High-rise to be built over ‘world’s oldest cellar’

A 3,700-year-old wine cellar found in a Canaanite palace is to be incorporated into a new high-rise in the Israeli city of Nahariya.

canaan palace israel

Photo credit: Guy Fitoussi

The ‘cellar’ in the Bronze Age palace was uncovered in 2013 and held 40 ceramic jars each capable of holding 13 gallons of wine – probably reserved for banquets.

The excavation has been a long one and archaeologists can now say that the palace, located extremely close to the coast, served as an “administrative centre” at the heart of a thriving Mediterranean trade network.

As well as the wine jars, ceramic figurines of people and animals, bronze weapons and foreign pottery have been discovered at the site. The palace was destroyed by fire at least four times (whether by accident or design was not specified) and subsequently rebuilt.

Between the burnt layers were found “abundant” remnants of cereals, legumes and grape seeds although whether the latter were for making wine or not is not known.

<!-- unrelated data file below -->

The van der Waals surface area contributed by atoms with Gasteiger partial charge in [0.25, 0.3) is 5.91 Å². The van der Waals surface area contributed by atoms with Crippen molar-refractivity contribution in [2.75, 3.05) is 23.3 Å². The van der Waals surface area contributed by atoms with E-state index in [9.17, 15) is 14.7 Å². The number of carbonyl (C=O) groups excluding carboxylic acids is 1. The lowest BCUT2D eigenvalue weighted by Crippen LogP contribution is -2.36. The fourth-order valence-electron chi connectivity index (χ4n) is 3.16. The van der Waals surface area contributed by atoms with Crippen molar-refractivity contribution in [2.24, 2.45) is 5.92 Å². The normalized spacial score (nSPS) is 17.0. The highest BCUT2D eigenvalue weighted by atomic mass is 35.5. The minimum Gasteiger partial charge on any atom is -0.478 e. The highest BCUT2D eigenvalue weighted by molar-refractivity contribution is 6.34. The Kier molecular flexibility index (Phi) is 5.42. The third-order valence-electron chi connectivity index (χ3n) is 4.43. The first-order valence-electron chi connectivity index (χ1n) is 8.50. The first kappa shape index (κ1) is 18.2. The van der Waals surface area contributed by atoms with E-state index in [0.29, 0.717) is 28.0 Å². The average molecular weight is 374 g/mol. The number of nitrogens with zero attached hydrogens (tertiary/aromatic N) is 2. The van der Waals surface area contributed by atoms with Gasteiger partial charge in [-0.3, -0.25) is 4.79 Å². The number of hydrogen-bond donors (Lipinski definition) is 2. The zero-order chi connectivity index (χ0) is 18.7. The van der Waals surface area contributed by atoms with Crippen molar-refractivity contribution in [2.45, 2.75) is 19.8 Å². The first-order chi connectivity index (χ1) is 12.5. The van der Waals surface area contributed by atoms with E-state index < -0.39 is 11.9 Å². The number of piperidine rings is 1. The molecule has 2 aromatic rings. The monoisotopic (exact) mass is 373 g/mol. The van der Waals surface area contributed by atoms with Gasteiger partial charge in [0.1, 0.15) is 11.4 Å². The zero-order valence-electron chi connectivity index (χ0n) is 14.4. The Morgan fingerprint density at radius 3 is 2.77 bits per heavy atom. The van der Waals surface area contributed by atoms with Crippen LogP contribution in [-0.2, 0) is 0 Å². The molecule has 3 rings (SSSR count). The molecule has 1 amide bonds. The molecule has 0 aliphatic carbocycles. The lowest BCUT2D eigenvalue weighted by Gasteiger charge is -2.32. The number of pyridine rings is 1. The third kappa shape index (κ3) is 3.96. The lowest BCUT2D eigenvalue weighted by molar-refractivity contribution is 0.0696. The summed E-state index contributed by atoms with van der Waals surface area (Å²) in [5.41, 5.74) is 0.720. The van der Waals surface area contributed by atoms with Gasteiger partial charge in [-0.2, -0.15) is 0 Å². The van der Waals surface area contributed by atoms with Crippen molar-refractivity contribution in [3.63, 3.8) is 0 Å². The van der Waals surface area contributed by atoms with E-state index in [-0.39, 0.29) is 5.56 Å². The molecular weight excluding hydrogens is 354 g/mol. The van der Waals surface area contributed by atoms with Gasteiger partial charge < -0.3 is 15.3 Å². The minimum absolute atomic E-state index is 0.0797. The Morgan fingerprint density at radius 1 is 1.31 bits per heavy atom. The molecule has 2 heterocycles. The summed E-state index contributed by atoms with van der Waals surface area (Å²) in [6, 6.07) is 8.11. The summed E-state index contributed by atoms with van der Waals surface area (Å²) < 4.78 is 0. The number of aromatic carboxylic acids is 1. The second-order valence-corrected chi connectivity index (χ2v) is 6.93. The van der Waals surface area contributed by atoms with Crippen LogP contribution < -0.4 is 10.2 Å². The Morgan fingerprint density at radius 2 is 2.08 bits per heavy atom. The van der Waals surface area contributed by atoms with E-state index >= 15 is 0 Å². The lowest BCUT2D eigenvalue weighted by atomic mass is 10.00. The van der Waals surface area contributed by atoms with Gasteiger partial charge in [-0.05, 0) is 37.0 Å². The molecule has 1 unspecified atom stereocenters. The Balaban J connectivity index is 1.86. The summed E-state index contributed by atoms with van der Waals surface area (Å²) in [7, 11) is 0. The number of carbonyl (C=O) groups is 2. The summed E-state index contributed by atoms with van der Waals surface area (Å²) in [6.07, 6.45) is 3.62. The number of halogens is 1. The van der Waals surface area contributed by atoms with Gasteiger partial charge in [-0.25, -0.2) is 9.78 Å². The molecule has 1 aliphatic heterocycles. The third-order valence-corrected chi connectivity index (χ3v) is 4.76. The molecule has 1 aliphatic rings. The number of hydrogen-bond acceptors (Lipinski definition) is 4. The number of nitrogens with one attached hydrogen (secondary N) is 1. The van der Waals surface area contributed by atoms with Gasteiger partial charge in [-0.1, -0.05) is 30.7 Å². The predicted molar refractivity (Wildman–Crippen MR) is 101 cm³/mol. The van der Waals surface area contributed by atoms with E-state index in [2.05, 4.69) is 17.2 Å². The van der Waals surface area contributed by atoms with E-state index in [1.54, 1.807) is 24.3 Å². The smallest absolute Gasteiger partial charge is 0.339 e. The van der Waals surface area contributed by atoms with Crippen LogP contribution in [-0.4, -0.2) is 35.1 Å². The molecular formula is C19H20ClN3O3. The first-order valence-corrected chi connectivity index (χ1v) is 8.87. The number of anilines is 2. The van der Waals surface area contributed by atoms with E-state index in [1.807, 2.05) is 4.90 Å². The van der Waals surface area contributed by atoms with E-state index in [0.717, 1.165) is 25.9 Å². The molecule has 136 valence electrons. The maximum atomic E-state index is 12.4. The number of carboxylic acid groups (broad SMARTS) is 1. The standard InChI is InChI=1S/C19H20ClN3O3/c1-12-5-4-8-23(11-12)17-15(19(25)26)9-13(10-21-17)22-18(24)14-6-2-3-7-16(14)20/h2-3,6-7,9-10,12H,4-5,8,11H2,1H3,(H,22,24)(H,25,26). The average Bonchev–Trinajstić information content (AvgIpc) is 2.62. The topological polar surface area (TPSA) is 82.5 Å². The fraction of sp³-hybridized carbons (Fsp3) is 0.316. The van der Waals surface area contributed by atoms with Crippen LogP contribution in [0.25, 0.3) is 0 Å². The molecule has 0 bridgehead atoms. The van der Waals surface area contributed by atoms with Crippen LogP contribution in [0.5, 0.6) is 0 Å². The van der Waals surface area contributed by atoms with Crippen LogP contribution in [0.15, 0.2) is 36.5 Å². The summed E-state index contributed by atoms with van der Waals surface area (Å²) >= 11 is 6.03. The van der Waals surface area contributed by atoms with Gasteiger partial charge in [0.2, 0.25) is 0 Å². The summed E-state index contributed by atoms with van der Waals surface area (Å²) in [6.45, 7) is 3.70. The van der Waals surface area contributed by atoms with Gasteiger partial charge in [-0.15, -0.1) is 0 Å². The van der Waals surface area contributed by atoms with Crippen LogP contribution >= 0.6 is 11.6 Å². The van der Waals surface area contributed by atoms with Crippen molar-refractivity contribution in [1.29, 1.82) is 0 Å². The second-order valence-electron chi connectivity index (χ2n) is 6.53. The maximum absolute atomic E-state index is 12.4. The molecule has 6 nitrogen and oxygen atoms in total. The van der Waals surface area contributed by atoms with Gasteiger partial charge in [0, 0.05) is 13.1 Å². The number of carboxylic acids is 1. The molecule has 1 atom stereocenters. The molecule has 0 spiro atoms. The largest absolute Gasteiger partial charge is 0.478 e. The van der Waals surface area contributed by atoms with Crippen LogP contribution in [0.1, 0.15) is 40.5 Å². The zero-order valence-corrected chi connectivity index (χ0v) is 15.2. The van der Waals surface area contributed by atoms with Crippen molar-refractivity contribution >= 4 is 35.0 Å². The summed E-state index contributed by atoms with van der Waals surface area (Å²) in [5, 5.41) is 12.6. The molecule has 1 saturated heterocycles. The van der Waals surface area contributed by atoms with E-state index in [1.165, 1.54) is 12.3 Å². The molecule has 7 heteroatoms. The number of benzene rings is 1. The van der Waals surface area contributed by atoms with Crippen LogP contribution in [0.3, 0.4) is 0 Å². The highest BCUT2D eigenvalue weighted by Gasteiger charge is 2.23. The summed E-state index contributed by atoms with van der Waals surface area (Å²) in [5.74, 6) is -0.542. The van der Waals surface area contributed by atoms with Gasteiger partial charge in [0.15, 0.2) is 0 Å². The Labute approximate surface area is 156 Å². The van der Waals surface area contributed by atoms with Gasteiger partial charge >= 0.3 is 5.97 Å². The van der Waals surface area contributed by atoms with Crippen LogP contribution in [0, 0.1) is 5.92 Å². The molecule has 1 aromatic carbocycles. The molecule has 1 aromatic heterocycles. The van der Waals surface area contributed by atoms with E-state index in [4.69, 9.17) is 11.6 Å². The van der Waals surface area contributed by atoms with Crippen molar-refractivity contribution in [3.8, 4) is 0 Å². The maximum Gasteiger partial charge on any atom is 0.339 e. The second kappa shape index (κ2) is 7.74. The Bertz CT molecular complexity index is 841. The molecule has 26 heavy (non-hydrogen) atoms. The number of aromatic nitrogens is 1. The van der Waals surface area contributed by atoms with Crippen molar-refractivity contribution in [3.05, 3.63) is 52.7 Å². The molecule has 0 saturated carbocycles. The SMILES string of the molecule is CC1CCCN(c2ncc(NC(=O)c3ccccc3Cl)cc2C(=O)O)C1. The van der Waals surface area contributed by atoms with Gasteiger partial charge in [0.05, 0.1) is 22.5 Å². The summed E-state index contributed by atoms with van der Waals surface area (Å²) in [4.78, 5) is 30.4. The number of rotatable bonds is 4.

Located near the beach on Balfour Street in the modern Israeli city of Nahariya, the site is earmarked to have a residential high rise built over it.

However, the construction company has said that, due to the “extraordinary nature and quality” of the venerable find, rather than concrete it over it will instead be incorporated into a “mini-museum” in the basement of the building.

Despite several years of excavations, little further evidence about the ancient Canaanites has been discovered. No written tablets have been found that suggest they had an alphabet though surrounding civilisations such as the Egyptians, Babylonians, Hittites and Myceneans did nor has much else been discovered about their ruling systems.

The only thing that can be known for sure, is that they really liked wine.

2 Responses to “High-rise to be built over ‘world’s oldest cellar’”

  1. Assaf Yasur-Landau says:

    This note is actually a composite of two excavations. One, the Late Bronze Age fort at Nahariya, dug this year, and will be preserved in the basement of the new building. The second is the relatively nearby palace of tel Kabri with its Middle Bronze Age wine storage rooms (hence the 2013 excavations, and the age of the 3700 years). The wine storage rooms of Tel Kabri are of course not in any danger-and were found to be larger and contianing more than 40 jars in the 2015 season.Please see the results of our season https://digkabri2015.wordpress.com/
    Assaf Yasur-Landau, co-director of the Tel Kabri excavations.

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